How is Macbeth a tragic hero?
The character of Macbeth in William Shakespeare’s Macbeth is a perfect example of a tragic hero.
A tragic hero is supposed to have a high noble status. Macbeth is shown to be a warrior, and someone very loyal to the king. Just as the play opens, we we are made aware of Macbeth’s heroic status because of the battle he fights and wins so courageously.
A tragic hero has to have a "tragic" flaw, i.e. Hamartia and this tragic flaw causes destruction of the character’s nobleness and ultimately leads to his downfall, even death. Macbeth grows excessively hungry for power. And this over ambitiousness in him is actually a reason for his fall. Because of the prophecies of the witches about him, he starts strongly desiring to become the king. He doesn't think of the consequences. He grows from a brave, morally strong human being to a violent, evil one. Macbeth kills King Duncan, and several others like (Macduff's wife and child, Banquo) just for power. Besides these, after gaining the throne, Macbeth becomes overly proud. He thinks he has got it all and nothing can destroy his power now. This is also a major flaw, extreme pride or Hubris. Macbeth cannot have redemption. And he dies in the end.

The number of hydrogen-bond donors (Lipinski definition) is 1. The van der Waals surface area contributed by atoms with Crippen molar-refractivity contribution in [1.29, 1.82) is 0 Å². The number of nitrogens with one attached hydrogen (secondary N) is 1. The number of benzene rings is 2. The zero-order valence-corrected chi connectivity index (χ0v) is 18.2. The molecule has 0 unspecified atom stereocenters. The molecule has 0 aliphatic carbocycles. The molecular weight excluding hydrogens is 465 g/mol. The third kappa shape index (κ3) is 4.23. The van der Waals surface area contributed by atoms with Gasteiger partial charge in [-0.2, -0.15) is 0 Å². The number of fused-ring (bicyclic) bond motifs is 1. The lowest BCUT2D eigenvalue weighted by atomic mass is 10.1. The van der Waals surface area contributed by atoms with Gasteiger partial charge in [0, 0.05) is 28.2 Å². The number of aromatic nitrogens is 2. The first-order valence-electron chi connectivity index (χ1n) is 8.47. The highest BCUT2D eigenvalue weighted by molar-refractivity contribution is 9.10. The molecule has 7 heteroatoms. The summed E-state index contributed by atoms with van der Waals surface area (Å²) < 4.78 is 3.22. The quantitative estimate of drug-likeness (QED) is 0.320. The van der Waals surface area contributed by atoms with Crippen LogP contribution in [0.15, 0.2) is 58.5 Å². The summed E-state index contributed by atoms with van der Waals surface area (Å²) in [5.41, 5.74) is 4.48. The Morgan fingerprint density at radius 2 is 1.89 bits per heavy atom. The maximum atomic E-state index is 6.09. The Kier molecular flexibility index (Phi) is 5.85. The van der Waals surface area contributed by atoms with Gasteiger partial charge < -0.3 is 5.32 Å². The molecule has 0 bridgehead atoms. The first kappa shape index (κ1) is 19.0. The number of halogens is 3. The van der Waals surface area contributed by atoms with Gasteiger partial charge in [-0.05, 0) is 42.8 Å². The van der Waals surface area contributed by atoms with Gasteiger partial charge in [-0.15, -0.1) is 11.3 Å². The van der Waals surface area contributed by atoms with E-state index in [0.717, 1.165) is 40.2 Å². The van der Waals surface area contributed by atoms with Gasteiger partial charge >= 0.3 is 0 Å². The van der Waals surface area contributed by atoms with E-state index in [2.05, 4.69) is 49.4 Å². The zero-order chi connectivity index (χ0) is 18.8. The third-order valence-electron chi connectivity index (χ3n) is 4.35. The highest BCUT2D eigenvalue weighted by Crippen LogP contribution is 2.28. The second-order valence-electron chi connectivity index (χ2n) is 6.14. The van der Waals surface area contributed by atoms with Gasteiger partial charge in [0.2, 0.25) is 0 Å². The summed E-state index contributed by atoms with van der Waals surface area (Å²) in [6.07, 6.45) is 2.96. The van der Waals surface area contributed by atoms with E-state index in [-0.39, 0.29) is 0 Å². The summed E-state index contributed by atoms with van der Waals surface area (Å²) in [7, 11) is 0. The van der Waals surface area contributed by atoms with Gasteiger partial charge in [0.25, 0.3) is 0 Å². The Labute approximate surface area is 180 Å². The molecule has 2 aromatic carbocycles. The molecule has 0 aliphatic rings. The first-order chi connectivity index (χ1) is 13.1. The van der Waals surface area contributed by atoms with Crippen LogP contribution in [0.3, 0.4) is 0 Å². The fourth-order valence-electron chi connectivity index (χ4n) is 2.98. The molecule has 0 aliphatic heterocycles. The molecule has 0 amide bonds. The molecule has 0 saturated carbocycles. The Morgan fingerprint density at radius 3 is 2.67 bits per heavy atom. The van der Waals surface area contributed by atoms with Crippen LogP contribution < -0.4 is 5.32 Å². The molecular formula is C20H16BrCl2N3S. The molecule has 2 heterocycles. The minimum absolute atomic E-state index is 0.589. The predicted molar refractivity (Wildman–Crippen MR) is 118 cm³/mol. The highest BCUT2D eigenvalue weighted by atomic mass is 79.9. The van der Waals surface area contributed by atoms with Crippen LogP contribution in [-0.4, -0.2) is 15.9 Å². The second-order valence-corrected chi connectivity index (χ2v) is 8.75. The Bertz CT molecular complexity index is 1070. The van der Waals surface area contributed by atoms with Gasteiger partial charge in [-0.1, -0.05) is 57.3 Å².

Like a tragic hero, Macbeth does not die unaware of the cause of his destruction, i.e. he realizes that he himself is to be blamed for all of it. But he accepts this and chooses not to be a coward, although he knows that as per the witches’ prophecies, he will die in the war. He shows courage in the end, and so, in this way, Macbeth dies as a hero.